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The Civil War: Up Close and Personal

Grades 3 to 5

 

Confederate Private William D. Huff began a diary after he was captured during the Battle of Chickamauga, fought September 18 and 19, 1863. In his diary, Huff narrates his experiences at Camp Douglas, Chicago's confederate prison camp. He includes descriptions of escape attempts, harsh punishments, and disease. The diary ends with Huff's parole and return to his hometown of St. Mary's Parish, Louisiana.

 

The lessons in this unit use Huff's diary to provide a new perspective of the Civil War by allowing students to look through the eyes of someone who lived it. Lessons cover photo analysis, deciphering Civil War era slang, journal writing, and drawing.

 

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Lesson 1: A Picture Worth 1,000 Words?

 

Camp Douglas, located on Chicago's South Side, was the largest training camp in Illinois. During the Civil War, it held over 18,000 prisoners. During this lesson, students will derive factual information about one of Chicago's roles in the Civil War by studying photographs of Camp Douglas. The lesson encourages students to empathize with both sides of the war and to understand that both the North and the South suffered losses.

 

Download the teacher and student materials for this lesson.

 

 

Lesson 2: Who is William Huff? Blueback or Grayback?

 

People in history often lose their identities and become names in textbooks. By studying the diary of Private William Huff, students will learn that people in history were real people and not so different from people today. Students will also explore how language adds authenticity to documents and consider how studying the language of the past helps us to see history more clearly.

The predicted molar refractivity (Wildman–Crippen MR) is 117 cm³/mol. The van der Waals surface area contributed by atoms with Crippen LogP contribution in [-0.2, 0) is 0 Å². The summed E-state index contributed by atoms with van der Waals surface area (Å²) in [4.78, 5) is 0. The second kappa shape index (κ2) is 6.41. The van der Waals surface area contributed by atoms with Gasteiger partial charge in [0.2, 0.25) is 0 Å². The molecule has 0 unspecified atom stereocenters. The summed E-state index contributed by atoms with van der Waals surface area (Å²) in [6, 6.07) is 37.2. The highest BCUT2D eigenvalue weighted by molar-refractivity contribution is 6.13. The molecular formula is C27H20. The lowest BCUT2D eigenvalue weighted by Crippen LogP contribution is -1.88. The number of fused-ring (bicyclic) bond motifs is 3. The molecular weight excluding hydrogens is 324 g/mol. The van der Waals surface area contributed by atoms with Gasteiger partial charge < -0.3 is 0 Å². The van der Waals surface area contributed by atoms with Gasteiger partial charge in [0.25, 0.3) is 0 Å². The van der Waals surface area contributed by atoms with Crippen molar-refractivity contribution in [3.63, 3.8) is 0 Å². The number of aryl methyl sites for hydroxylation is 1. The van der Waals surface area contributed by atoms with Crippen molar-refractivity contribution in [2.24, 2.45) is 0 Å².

Download the teacher and student materials for this lesson.

 

 

Lesson 3: I Have a Story to Tell

 

"I Have a Story to Tell" encourages students to use journal writing to study the Civil War and its effects on the people of the time. After studying Huff's diary, students will be asked to use their imaginations to combine factual research with creative elements to write a believable diary from the perspective of a Civil War identity.

 

Download the teacher and student materials for this lesson.

 

 

Lesson 4: Look Out My Window. What Do You See?

 

Private William D. Huff included many drawings in his diary. By studying these drawings, students will discover how artwork enhances a document and helps to better our understanding of a time period and place. Students will then assume a Civil War identity and create their own illustrations depicting life in the 1860s.


Download the teacher and student materials for this lesson.

 

 

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